Whew! This is an easy question — we have more friends who live out of town than who live in SoCal! Disneyland, of course. We live 10 min from there on purpose and were annual passholders until they stopped the program. And we’re always up for a visit to any other kid attraction or theme park. Favorite restaurants: Roscoe’s Chicken and Waffles [https://www.roscoeschickenandwaffles.com/], Zombie Donuts [https://www.instagram.com/zombeedonuts/?hl=en], Chomp Sushi [https://www.chompsushi.com/], Fourth Horseman Pizza [https://www.the4thhorsemanlbc.com/], Umami Burger [https://www.umamiburger.com/], Lee’s Sandwiches [https://leesandwiches.com/], Rutabegorz [https://orange.rutabegorz.com/mobile/], and The Olde Ship [https://www.theoldeship.com/fullerton]. We also love exploring mom & pop restaurants all over SoCal for cuisine-specific discoveries. Favorite place to shop: Old-Town Burbank for vintage and horror merchandise (lots of our friends are in the scare community). My personal faves: The closed Pinup Girl Boutique [available online at https://pinupgirlclothing.com/] Unique Vintage [https://www.unique-vintage.com/pages/store] and Dark Delicacies Bookstore [https://www.darkdel.com/#/] Speaking of that, Midsummer Scream [https://midsummerscream.org/] is a scare convention in August where we help with the kids area, and if people can make it then we always invite them along. One thing I love to do when people visit is to join them on whatever touristy things they want to do. It gives me a chance to broaden my horizons a bit — there’s so much tourism here that the locals never take time to appreciate. A lot of our friends are in the variety arts community and there are so many wonderful opportunities to see live performances here. Our local friends perform in burlesque, side-show, theater, magic, storytelling, belly dancing, balloon art, and vaudeville. (I know I’m leaving something out.) During the summer, there are always library summer reading program shows that feature us or one of our friends. Even during a busy summer, we all try to go to at least some of our fellow performers’ shows. One of our favorite weekly shows is Boobie Trap [https://boobiela.com/] (not for kids!) where performers have a 4-minute stage spot to do pretty much anything. You never know what’s going to happen but it’s usually a wonderful and memorable evening. Strangely enough, probably the last thing we would probably be asked to do with our friends is go to the beach. (We’re indoorsy-types.) Who else deserves some credit and recognition?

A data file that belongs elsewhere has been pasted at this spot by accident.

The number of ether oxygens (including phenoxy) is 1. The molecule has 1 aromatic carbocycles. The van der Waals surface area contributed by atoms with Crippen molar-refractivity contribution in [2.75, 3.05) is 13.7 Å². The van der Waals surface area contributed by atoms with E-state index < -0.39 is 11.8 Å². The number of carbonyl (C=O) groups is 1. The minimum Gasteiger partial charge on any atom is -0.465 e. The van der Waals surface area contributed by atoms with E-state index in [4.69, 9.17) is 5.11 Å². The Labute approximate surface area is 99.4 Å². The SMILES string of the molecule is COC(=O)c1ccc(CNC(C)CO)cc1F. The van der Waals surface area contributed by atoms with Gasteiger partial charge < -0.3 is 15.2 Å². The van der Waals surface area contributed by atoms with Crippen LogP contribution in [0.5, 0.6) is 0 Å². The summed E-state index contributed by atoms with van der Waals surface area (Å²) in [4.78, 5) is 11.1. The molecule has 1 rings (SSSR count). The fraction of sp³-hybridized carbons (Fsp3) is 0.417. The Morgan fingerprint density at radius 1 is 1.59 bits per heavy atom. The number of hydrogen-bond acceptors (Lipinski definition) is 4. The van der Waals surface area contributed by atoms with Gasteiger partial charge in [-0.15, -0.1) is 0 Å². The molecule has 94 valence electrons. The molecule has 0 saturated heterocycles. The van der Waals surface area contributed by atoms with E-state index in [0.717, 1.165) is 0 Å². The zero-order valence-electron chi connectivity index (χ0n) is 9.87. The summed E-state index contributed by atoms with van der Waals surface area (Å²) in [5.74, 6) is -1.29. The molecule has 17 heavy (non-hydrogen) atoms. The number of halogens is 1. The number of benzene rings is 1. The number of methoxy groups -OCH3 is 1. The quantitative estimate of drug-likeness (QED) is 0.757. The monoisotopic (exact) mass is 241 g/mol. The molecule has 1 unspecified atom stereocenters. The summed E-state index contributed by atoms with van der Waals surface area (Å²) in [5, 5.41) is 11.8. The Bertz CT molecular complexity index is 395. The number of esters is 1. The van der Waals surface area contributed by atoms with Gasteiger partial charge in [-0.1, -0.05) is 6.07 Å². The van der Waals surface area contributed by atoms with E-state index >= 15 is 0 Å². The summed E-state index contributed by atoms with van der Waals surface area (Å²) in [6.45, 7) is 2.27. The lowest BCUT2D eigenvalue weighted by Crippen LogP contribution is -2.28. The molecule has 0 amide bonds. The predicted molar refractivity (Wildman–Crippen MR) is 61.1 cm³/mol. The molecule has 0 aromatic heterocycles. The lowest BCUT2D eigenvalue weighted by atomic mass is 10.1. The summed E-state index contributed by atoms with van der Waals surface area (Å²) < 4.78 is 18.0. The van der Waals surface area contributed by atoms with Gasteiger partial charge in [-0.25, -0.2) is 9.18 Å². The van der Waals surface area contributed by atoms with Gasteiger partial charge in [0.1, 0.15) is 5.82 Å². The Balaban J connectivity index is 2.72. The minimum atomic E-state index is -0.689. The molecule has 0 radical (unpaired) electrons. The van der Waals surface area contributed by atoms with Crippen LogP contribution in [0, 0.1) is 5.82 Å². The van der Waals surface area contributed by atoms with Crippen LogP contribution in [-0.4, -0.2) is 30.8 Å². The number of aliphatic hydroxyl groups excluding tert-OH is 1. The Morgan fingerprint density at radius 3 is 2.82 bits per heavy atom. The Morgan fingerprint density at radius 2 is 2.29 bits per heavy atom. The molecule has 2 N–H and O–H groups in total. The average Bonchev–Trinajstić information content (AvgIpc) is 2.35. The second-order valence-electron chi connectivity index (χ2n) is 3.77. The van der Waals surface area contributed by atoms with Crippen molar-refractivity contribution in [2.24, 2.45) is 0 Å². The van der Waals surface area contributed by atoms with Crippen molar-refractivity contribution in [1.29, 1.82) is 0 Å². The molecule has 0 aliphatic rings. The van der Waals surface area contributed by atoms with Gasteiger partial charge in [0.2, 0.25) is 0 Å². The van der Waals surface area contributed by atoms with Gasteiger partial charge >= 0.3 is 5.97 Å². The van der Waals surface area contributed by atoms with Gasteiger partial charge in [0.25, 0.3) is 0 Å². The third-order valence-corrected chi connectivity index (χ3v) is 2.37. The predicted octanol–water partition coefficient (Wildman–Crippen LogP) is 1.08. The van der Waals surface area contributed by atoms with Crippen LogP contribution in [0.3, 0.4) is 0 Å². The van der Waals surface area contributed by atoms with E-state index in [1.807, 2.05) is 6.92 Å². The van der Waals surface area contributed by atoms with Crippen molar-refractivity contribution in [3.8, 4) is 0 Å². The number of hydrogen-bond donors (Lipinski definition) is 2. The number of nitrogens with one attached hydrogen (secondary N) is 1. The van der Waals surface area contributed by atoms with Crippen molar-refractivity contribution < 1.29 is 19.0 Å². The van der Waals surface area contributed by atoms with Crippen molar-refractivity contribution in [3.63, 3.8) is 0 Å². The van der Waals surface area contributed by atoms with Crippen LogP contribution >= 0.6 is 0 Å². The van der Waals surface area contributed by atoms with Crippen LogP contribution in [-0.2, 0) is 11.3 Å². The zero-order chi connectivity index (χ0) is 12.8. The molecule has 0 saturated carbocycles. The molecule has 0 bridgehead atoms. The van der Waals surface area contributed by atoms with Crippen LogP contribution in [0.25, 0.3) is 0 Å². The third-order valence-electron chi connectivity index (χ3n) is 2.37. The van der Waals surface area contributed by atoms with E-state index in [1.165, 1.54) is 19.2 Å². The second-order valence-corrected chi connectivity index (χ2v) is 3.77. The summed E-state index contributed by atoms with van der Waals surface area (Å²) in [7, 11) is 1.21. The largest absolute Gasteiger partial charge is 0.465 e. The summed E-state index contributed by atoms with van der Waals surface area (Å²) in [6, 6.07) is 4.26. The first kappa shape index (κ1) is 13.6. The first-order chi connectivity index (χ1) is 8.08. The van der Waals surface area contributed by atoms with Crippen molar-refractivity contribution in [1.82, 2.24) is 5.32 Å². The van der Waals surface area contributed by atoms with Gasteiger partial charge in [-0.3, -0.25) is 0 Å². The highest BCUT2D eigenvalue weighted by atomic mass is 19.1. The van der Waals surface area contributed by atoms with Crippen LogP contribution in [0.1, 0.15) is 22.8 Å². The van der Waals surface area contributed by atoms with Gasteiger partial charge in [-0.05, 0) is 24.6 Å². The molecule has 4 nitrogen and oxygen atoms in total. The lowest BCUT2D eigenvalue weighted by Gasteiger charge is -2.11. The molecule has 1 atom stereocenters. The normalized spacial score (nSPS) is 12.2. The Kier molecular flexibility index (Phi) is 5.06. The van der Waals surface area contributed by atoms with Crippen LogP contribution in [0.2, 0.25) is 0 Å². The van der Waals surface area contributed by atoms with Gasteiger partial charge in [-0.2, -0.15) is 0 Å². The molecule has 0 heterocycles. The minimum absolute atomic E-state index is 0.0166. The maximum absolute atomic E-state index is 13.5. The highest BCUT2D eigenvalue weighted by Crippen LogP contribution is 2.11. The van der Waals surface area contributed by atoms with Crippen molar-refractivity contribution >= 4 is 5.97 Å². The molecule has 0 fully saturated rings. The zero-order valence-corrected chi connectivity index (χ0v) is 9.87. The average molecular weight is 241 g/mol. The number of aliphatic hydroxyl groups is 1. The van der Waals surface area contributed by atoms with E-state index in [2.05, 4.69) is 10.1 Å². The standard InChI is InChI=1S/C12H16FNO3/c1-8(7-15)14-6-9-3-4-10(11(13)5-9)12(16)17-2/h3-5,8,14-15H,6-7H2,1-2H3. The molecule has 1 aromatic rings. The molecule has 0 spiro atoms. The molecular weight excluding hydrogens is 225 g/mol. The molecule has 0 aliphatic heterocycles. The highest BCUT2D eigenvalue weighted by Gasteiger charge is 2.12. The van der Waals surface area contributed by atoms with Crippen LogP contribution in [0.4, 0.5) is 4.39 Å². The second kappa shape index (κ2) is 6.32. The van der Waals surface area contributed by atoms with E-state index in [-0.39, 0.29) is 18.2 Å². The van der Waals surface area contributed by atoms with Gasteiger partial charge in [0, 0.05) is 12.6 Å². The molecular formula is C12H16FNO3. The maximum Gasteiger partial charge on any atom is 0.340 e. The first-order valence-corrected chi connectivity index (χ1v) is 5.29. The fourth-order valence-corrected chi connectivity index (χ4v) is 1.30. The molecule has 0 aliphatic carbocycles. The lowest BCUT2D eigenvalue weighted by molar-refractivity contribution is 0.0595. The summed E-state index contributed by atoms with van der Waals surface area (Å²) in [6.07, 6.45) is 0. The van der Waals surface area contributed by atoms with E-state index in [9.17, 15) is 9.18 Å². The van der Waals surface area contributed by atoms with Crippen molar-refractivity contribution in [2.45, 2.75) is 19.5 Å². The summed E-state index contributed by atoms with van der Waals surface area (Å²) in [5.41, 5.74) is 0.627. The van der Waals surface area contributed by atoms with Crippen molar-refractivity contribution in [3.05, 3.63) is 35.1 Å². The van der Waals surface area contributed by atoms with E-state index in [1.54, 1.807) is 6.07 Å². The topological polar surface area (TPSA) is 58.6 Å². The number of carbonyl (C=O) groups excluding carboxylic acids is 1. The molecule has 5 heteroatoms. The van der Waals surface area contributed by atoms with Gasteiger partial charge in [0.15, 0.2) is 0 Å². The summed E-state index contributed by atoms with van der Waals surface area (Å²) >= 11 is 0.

Ziv Raviv, founder of Kivi Media (kivimedia.co). My husband Buster Balloon (busterballoon.com) has also been one of my main mentors as we grow our brands together. He was the first to encourage me to really focus on the part of the business I’m now well-known for and the part that’s still my absolute favorite.
Other: I also have https://www.facebook.com/BalloonStory but I have hardly updated it since the pandemic. I’ve been focusing on health coaching during the pandemic. Speaking of health, most of my social media accounts have pics that are from 70 pounds ago. I hadn’t realized they were all a couple of years old. I have had a serious change in my look, so I need new promo pics. In fact, I’m going to try to take a couple this week if I can. The only new pics I have are without balloons!
pic 3: Richard Faverty, https://beckettstudios.com/